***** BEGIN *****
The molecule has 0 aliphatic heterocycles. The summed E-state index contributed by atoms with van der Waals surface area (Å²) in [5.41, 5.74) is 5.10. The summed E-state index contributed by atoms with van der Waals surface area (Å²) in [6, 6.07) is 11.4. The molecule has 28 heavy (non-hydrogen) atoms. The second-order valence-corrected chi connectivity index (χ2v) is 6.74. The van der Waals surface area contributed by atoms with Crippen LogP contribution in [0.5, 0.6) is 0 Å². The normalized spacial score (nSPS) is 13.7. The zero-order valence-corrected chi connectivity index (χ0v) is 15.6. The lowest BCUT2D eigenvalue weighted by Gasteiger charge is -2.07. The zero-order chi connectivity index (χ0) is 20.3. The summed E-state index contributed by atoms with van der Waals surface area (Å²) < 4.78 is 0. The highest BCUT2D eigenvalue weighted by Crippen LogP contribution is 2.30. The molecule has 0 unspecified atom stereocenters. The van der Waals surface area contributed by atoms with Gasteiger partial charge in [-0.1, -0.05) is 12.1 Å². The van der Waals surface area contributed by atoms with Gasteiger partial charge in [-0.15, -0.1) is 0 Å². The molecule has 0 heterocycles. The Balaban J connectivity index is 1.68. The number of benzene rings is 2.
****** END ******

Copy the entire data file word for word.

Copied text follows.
The molecule has 0 aliphatic heterocycles. The summed E-state index contributed by atoms with van der Waals surface area (Å²) in [5.41, 5.74) is 5.10. The summed E-state index contributed by atoms with van der Waals surface area (Å²) in [6, 6.07) is 11.4. The molecule has 28 heavy (non-hydrogen) atoms. The second-order valence-corrected chi connectivity index (χ2v) is 6.74. The van der Waals surface area contributed by atoms with Crippen LogP contribution in [0.5, 0.6) is 0 Å². The normalized spacial score (nSPS) is 13.7. The zero-order valence-corrected chi connectivity index (χ0v) is 15.6. The lowest BCUT2D eigenvalue weighted by Gasteiger charge is -2.07. The zero-order chi connectivity index (χ0) is 20.3. The summed E-state index contributed by atoms with van der Waals surface area (Å²) < 4.78 is 0. The highest BCUT2D eigenvalue weighted by Crippen LogP contribution is 2.30. The molecule has 0 unspecified atom stereocenters. The van der Waals surface area contributed by atoms with Gasteiger partial charge in [-0.1, -0.05) is 12.1 Å². The van der Waals surface area contributed by atoms with Gasteiger partial charge in [-0.15, -0.1) is 0 Å². The molecule has 0 heterocycles. The Balaban J connectivity index is 1.68. The number of benzene rings is 2.